• Mithril in The Lord of the Rings, an incredibly strong and silvery metal mined by dwarves.
  • Larry Niven's Ringworld has a few examples:
    • Scrith, the material used to make the titular megastructure. It is nearly frictionless, blocks almost all radiation (which would take about a light-year thickness of lead) and has a tensile strength on the same order of magnitude as the strong nuclear force.
    • The unnamed substance the Puppeteers make General Products hulls out of. They're actually massive molecules big enough to live in.
  • In the Star Wars universe we have bacta, tibanna gas, transparisteel and durasteel (which itself is an alloy of carvanium, lommite, carbon, meleenium, neutronium, and zersium)... Well, let's say there are lots of interesting materials and substances in the Star Wars EU. Special mention goes to cortosis, which is lightsaber-resistant. Or in its purest form actually causes lightsabers to short out.
  • In Stationery Voyagers, both Mechies and spaceships can use lead-balzhite for fuel. Lead is obviously a stabilizer; but the balzhite part is never explained. What matters is that only Stationeries have learned how to create it and harness it.
  • The Uplift Series by David Brin has a material of the name unobtainium.
  • The hyperdrive of Kevin J. Anderson's The Saga of Seven Suns is fuelled by "ekti," described as "an allotropic isotope of hydrogen."
  • Atium, from the Mistborn books. It's only mined in one place, it's extremely rare, and incredibly powerful. All of the properties of Atium are ultimately justified by it being made from the body of a god.
  • John Ringo's Looking Glass series is so named for the instantaneous transmission portals which were created by what were originally thought to be Higgs bosons. That identification was later corrected, and they were renamed Looking Glass Bosons. The looking glasses of the first book take a secondary role however, after the series takes off into space in a ship powered by a Black Box of alien origin, and when the ship is destroyed in the third book, it is entirely remade by an alien race the ship just saved. This leads to the fourth book where the captain of the ship discovers he is missing a large number of alien made spare parts and lampshades all of this saying, "And now I have to call SpaceCom and explain to them that we're non-mission-capable until a couple of tons of unobtainium parts and tools get found!"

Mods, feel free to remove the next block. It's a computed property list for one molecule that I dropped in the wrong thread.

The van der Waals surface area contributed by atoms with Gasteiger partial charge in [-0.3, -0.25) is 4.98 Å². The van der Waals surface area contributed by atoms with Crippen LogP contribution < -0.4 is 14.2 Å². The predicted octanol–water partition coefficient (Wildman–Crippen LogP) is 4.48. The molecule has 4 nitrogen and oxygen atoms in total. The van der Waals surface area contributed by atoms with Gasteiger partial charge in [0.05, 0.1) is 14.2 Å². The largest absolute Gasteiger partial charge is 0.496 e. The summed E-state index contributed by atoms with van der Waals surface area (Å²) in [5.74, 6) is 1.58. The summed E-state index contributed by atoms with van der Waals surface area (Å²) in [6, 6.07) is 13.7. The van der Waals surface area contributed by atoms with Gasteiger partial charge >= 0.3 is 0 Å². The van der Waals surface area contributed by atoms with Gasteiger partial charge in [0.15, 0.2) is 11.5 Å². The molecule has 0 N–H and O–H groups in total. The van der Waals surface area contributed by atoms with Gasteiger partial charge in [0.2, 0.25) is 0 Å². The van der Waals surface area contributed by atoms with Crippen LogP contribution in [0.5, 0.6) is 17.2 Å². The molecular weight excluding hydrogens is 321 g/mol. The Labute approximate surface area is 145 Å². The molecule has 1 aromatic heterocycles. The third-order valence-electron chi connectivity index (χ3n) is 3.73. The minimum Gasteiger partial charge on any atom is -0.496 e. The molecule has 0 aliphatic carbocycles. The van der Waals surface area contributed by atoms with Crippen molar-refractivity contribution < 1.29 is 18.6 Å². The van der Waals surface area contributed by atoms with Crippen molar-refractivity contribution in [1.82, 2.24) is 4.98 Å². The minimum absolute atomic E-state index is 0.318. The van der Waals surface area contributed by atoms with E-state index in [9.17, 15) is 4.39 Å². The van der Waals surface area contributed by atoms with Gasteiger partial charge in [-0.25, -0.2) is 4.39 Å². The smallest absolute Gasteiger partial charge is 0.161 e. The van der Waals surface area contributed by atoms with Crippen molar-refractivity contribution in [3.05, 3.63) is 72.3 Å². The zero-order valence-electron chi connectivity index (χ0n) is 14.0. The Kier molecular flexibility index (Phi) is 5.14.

• Practically every book in the old Danny Dunn children's scifi series starts out with the discovery of a new form of Unobtainium. Usually because Danny or a friend of his spilled something in the lab.
  • Tanglestone from the Elizabeth Bear book, Undertow, was only found on the planet named Greene's World, and allowed instant data and material transportation across many light years from the colonies to Earth.
  • In Tamora Pierce's Circle of Magic and The Circle Opens series, there's living metal, which can only be gotten by one character, because it grows on her hand due to an accident involving fire and a staff with a metal top. Later she can make it faster by putting some in a jar and adding some of her blood to it, but she is still the only person who can make it, and thus the only one with consistent access to it.
  • Rudyard Kipling's story The Night Mail has airships lifted by "Fleury's gas" energized by "Fleury's ray." The lifting power of the gas can apparently be rapidly adjusted, and is so great that airships are made rigid enough to achieve speeds of two hundred miles per hour without straining the hull or engines. (No real-world airship has ever reached one hundred.)
  • In Ayn Rand's Atlas Shrugged, industrialist Henry Rearden is introduced as a protagonist by way of his invention of "Rearden Metal," a somewhat vaguely-described alloy of steel and copper which is much stronger and cheaper to produce than industrial-grade steel.
  • Neal Stephenson's The Baroque Cycle gives us the Solomonic gold, and Stephenson also goes into a long digression on wootz steel, which is actually real and pretty damn awesome to boot.
  • Neal Stephenson's Anathem has a material called New Matter that has drastically different properties than regular matter.
    • It is explicitly stated that it is an alternative chemistry created by rearanging subatomic particles. This is based on Real Life physics with Exotic Matter.